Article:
Now – just to be clear – I AM IN NO WAY TRYING TO AGGRANDIZE OR EVEN JUSTIFY THE LUNACY THAT WENT ON IN NEPAL!  I’m merely offering a devil’s advocate perspective so, perhaps, we won’t continue to aggrandize and justify what WE do.  Accept the notion or reject the notion as you wish.  But, at the very least, consider all that I’m saying here and simply ask, “If I am appalled by the tragic and brutal loss of life over there, why am I not appalled by the tragic and brutal loss of life over here?”

On a Brighter Note…

Let’s finish up with a few links and a quick vid of some of my turkey pals from Animal Acres.  They are such interesting, lucid and unique beings.  None of them deserve to die for someone’s dinner, any more than a dog, cat, or any other animal being would.  And while I refuse to turn my eyes away from the carnage that I know will be going down on Thursday, these are the critters I will try to focus on.  The lucky ones who remind us all of the preciousness of every life.

Many blessings and good times to you and yours this holiday season.  Here are a few links for more food for thought, and alternative foods to eat!;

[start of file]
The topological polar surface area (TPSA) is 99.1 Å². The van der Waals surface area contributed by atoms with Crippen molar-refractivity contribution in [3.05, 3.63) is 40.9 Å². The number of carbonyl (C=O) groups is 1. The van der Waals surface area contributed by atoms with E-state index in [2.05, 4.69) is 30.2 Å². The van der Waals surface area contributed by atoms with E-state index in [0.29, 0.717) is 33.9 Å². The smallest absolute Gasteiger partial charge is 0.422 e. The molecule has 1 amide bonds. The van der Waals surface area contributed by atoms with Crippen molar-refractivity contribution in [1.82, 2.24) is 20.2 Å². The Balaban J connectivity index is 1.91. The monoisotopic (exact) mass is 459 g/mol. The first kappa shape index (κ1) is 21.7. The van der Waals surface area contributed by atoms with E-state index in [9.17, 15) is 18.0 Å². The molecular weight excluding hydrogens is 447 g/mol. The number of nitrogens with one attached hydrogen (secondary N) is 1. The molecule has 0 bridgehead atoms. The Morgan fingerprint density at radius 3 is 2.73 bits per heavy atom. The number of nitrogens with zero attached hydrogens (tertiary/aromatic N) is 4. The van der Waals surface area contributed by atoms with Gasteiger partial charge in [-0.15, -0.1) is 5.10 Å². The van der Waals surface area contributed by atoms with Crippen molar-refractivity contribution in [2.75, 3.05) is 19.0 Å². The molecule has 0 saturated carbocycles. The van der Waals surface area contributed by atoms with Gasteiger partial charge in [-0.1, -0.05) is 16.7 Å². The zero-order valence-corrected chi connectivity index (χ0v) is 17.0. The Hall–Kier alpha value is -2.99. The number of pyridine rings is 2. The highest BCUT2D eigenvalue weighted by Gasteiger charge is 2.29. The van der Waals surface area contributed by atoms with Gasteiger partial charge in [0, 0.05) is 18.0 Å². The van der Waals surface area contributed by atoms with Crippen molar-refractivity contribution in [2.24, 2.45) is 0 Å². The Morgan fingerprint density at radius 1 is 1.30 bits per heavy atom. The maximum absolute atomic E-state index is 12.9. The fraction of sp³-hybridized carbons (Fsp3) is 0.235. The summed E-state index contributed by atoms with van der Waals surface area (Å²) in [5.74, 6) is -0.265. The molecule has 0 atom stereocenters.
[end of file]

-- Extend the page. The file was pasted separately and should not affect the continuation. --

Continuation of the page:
Special Holiday Message Page:

My ‘08 Thanksgiving blog

My ‘07 Thanksgiving blog

Alicia Silverstone’s (The Kind Life) Thanksgiving Blogs (Lottsa good food inspiration!)



About Bobby Rock

Bobby Rock is a world renown drummer, the author of nine books, and a recognized health and fitness specialist with certifications in exercise, nutrition and meditation. He has recorded and toured with a variety of artists, released three CDs as a solo performer and is recognized as a top drumming educator. He is currently touring with rock icon, Lita Ford. Through speaking, writing and activism, Bobby remains committed to a number of animal and environmental causes. Bobby lives in Los Angeles.
This entry was posted in Veganism/Animal Issues. Bookmark the permalink.

1 Response to Peace, Love, and Ritual Slaughter

  1. Kate Danaher says:

    in Nepal they slaughtered far too many animals for their flesh to be eaten. much if not most will be buried along with the carcasses.